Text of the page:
This article explains the steps to go from an existing customizable object to a playing character that can be modified with an interface automatically generated from the object data.
It covers the following chapters:
- Create States: to organize the ui, and so the modification updates are as fast as possible and have the minimum impact.
- Set UI data in the Customizable Objects: so the user sees icons and text defined in the current Customizable Object, adapted to the changes of the evolving Customizable Object without manually modifying the UI for each new object artists add.
- Access the UI data of a Customizable Object from a Widget: so the widget is created with the relevant content at runtime.
This chapter covers the creation of Customizable Object States. As an example, sets up of one playing state to use while playing and one character edition state for clothing from on a Group Object Node.
- A Customizable Object with at least one Group Object Node in the hierarchy
- The first step is to create the states at the Customizable Object where they are most relevant. Add two states for the Base Object, at the node properties States array.
In this example, the Customizable Object has been renamed "Data Driven UI Character"
- The second step is to create an in-game state to use in situations where there's no plan on changing properties fast. Name the first state created, and make sure the options "Don't compress Runtime Textures" and "Build Only First LOD" are off.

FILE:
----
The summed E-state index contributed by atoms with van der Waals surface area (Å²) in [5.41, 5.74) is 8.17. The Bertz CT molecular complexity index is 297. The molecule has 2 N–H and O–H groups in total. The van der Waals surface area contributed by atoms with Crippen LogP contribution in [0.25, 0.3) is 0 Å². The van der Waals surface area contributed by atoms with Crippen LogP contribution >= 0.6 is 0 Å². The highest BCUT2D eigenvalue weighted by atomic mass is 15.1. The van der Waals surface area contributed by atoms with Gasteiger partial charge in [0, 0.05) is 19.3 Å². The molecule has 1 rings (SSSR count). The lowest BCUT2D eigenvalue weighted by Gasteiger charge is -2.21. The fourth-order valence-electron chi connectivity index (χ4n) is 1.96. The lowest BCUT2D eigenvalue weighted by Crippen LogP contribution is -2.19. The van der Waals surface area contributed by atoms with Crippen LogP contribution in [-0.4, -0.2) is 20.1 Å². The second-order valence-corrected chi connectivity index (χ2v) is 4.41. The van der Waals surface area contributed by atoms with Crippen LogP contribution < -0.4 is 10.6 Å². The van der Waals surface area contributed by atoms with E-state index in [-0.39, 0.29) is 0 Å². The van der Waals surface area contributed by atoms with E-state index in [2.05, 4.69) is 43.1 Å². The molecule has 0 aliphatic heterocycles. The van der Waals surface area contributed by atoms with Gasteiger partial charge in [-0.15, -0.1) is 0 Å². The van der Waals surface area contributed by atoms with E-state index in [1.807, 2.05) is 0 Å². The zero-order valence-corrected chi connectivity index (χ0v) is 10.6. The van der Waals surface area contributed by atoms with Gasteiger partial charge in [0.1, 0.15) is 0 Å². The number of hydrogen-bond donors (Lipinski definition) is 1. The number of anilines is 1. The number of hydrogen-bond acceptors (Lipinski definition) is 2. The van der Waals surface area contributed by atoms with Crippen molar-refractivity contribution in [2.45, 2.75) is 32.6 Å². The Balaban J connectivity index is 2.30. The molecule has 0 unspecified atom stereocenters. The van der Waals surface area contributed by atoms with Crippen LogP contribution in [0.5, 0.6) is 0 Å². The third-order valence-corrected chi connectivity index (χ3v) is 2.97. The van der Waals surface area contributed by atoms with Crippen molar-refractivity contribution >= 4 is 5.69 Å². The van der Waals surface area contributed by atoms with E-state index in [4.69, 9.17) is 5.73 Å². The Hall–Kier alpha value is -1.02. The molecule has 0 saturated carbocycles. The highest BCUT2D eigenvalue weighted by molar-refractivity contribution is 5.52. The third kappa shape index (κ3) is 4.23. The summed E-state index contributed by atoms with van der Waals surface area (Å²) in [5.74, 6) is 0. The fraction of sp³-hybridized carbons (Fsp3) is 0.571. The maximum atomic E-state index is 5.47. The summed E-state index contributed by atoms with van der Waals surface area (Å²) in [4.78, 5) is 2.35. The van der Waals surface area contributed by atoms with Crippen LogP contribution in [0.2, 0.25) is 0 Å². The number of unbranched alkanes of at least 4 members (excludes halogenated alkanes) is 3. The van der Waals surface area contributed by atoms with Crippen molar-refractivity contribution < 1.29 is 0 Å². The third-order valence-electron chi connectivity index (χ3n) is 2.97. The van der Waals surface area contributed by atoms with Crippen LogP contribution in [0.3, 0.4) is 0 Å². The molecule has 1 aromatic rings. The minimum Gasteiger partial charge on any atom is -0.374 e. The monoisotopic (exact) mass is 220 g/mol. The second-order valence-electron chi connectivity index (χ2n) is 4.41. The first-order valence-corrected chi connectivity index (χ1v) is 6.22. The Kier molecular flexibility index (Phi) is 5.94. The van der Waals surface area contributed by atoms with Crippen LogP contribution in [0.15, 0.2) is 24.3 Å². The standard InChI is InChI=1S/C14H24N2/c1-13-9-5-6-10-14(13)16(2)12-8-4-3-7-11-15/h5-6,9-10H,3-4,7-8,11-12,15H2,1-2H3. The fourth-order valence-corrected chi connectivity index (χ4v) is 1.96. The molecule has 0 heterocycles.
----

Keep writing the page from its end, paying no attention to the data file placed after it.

In this example, the State has been named "inGame"
- The third step is to create a state to use in a character edition lobby, where many parameter changes are expected. Name the second state created, and make sure the options "Don't compress Runtime Textures" and "Build Only First LOD" are on.
In this example, the State has been named "Clothing"
- To finish the edition state, add the parameters are important when the state is chosen. To do so, add as many properties as needed at the Runtime Parameters array, and name each one of them exactly as the property that must be included in the state. For this guide it's three parameters, as the Group Object Node of group type Toggle defines one toggle parameter for each of its objects.
In this example, we need three parameters, named "Boots", "Trousers" and "Shirt", the Object Name property of each object included in the group. We need the names of all the objects in the group only because this group is of type Toggle, and this type of group defines an independent parameter for each of its objects, but in the example we want to use all of them under the same state.
This is now a Customizable Object with correctly set states, ready to use under two different conditions by enabling one of its states. It is ready for a game, but contains no interface information to automatically generate one.